According to a recently published report, unmarried couples are, for the first time, just as likely as married couples to have children. More than ever before cohabitation is being seen as an alternative to marriage, rather than just a trail run before embarking on married life.
The report, commissioned by the Co-operative’s new family law service, suggests that a significant proportion of cohabiting couples are not aware of their rights because the law has failed to keep up with radical changes in family life. Researchers from Leeds University, Dr Esmee Hanna and Dr David Grainger – both specialists in changes in family relationships – have traced the evidence for the change in the shifting attitudes to parenting through the results of the 2001 and 2011 censuses.
Their research shows that the number of cohabiting couples with dependent children has increased by 34% in the 10 years to 2011. During this time, the total number of cohabiting families with dependent children aged under 18 increased by 292,000, whilst the number of married couples with dependent children fell by 319,000.
In 2011, 38% of cohabiting couples were parents which is the same percentage of married couples who have children. During 2010 the number of babies born to women who lived with but were not married to their partner rose by 25% compared to 2001. However more married couples have children compared with cohabiting couples in the UK.
The speed of the these changes is reflected in a survey commissioned for the Co-operative’s report which shows that 52% believe that marriage is not necessary, provided that the couple are in a stable relationship. Over 2,000 couples were questioned in the survey and 27% hold the more traditional view that couples should be married before they have children.
Although cohabiting is increasingly socially acceptable, the report recognises that cohabiting couple families to tend to be less stable than families where the parents are married. Family breakdowns involving young children are more likely to involve unmarried couples, the research also reveals.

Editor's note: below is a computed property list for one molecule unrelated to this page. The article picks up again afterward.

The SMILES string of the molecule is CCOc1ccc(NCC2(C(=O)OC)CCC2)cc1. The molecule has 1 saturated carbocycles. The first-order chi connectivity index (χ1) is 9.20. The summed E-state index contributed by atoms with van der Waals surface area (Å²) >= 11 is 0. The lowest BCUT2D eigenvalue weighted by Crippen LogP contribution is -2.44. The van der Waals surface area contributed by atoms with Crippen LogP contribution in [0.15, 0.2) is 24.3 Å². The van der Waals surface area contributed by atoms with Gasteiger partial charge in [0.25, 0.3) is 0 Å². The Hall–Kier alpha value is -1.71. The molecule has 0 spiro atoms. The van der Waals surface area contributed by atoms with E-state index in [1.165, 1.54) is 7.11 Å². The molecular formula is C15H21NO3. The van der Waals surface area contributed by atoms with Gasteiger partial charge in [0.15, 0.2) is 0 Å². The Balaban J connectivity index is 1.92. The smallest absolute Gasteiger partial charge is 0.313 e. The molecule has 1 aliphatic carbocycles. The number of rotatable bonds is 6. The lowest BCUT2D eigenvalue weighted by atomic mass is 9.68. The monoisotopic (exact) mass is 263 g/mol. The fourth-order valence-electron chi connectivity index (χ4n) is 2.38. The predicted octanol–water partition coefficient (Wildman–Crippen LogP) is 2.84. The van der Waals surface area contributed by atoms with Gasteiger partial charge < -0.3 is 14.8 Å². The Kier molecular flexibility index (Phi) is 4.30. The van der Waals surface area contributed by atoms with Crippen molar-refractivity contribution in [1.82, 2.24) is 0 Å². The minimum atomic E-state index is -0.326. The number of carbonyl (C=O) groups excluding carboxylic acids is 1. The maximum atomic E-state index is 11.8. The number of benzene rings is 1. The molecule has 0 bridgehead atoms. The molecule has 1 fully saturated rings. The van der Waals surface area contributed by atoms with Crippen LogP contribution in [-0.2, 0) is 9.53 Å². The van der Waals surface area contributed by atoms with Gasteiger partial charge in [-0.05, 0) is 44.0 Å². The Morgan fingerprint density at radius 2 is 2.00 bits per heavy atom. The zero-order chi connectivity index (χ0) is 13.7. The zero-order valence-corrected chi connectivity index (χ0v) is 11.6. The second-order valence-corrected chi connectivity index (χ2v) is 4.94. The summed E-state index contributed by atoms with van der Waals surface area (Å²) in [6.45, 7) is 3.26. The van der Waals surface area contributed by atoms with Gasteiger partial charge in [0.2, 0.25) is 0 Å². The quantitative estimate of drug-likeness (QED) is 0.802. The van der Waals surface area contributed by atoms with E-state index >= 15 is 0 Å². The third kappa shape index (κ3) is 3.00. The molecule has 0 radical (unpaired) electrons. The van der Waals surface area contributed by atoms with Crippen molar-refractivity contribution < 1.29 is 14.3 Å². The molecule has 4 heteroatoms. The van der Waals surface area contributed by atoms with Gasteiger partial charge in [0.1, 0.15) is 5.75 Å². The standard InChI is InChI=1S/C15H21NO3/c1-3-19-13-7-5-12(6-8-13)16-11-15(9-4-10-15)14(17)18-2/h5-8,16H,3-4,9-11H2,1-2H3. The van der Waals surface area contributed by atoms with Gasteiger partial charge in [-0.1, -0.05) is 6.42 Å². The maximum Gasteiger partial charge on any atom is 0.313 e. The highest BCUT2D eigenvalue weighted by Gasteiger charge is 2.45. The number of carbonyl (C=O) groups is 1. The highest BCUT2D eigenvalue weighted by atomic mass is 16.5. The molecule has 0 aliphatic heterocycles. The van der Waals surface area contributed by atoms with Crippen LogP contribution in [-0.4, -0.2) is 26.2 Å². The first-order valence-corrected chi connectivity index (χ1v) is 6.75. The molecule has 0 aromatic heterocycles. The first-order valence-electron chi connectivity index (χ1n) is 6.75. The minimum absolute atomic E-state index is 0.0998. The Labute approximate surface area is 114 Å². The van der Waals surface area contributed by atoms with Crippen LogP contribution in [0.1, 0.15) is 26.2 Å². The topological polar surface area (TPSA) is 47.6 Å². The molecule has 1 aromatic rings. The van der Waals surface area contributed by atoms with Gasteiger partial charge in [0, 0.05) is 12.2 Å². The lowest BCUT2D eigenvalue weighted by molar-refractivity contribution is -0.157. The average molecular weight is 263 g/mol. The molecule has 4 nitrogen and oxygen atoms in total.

One of the most striking results of the survey is the confusion that still surrounds the legal rights of cohabiting couples compared to those of married couples. Of the adults who took part in the survey, over a quarter (26%) believed that cohabiting couples have the same rights of married couples when it comes to child custody whilst 22% believe this equal status also applies to property.
Dr Hanna and Dr Grainger said: “Part of the decline in marriage in recent years can perhaps be explained by the increase in cohabitation as a family format, with ever more couples choosing to live together. As the number of cohabiting couples increases, they are increasingly seen as a socially legitimate family environment for childbearing.”
Christina Blacklaws from Co-operative Legal Services added: “Although many people still believe they have rights as common-law spouses, there is no such status in law. As a result, some cohabiting families may find themselves facing real difficulties should they split up, particularly when there are children involved.
“It is clear that this area of family law is in urgent need of an overhaul. However, in the meantime, people need to think carefully about how they protect themselves and their families – preferably by reaching and signing agreements about what would happen if you did split up. This could save a huge amount of cost and heartache if the worst happens.”